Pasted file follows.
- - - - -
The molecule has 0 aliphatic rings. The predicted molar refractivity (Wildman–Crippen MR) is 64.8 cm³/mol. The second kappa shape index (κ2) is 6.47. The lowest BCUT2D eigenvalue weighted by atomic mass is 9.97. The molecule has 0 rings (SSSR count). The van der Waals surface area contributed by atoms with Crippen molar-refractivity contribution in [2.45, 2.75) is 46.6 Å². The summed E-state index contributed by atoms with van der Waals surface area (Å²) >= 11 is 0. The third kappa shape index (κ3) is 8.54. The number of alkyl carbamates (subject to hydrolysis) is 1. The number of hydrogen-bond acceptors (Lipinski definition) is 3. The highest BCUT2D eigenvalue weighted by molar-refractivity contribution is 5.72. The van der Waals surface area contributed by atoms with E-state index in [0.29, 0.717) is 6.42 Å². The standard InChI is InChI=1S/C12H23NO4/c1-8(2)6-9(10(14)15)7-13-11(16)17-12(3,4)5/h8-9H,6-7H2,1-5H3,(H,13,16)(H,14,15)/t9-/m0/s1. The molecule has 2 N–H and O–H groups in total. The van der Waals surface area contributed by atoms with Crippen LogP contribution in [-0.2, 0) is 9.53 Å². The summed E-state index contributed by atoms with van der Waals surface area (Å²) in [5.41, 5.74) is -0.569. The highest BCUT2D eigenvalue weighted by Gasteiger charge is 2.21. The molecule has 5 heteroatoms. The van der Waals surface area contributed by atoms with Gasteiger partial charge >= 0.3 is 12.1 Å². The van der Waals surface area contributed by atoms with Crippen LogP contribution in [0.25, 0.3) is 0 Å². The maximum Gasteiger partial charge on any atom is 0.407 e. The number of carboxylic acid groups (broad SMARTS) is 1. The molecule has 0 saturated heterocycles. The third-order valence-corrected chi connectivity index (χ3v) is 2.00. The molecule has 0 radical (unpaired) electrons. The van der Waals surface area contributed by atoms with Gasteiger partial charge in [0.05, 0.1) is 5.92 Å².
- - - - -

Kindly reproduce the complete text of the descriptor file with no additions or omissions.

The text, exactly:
The molecule has 0 aliphatic rings. The predicted molar refractivity (Wildman–Crippen MR) is 64.8 cm³/mol. The second kappa shape index (κ2) is 6.47. The lowest BCUT2D eigenvalue weighted by atomic mass is 9.97. The molecule has 0 rings (SSSR count). The van der Waals surface area contributed by atoms with Crippen molar-refractivity contribution in [2.45, 2.75) is 46.6 Å². The summed E-state index contributed by atoms with van der Waals surface area (Å²) >= 11 is 0. The third kappa shape index (κ3) is 8.54. The number of alkyl carbamates (subject to hydrolysis) is 1. The number of hydrogen-bond acceptors (Lipinski definition) is 3. The highest BCUT2D eigenvalue weighted by molar-refractivity contribution is 5.72. The van der Waals surface area contributed by atoms with E-state index in [0.29, 0.717) is 6.42 Å². The standard InChI is InChI=1S/C12H23NO4/c1-8(2)6-9(10(14)15)7-13-11(16)17-12(3,4)5/h8-9H,6-7H2,1-5H3,(H,13,16)(H,14,15)/t9-/m0/s1. The molecule has 2 N–H and O–H groups in total. The van der Waals surface area contributed by atoms with Crippen LogP contribution in [-0.2, 0) is 9.53 Å². The summed E-state index contributed by atoms with van der Waals surface area (Å²) in [5.41, 5.74) is -0.569. The highest BCUT2D eigenvalue weighted by Gasteiger charge is 2.21. The molecule has 5 heteroatoms. The van der Waals surface area contributed by atoms with Gasteiger partial charge >= 0.3 is 12.1 Å². The van der Waals surface area contributed by atoms with Crippen LogP contribution in [0.25, 0.3) is 0 Å². The maximum Gasteiger partial charge on any atom is 0.407 e. The number of carboxylic acid groups (broad SMARTS) is 1. The molecule has 0 saturated heterocycles. The third-order valence-corrected chi connectivity index (χ3v) is 2.00. The molecule has 0 radical (unpaired) electrons. The van der Waals surface area contributed by atoms with Gasteiger partial charge in [0.05, 0.1) is 5.92 Å².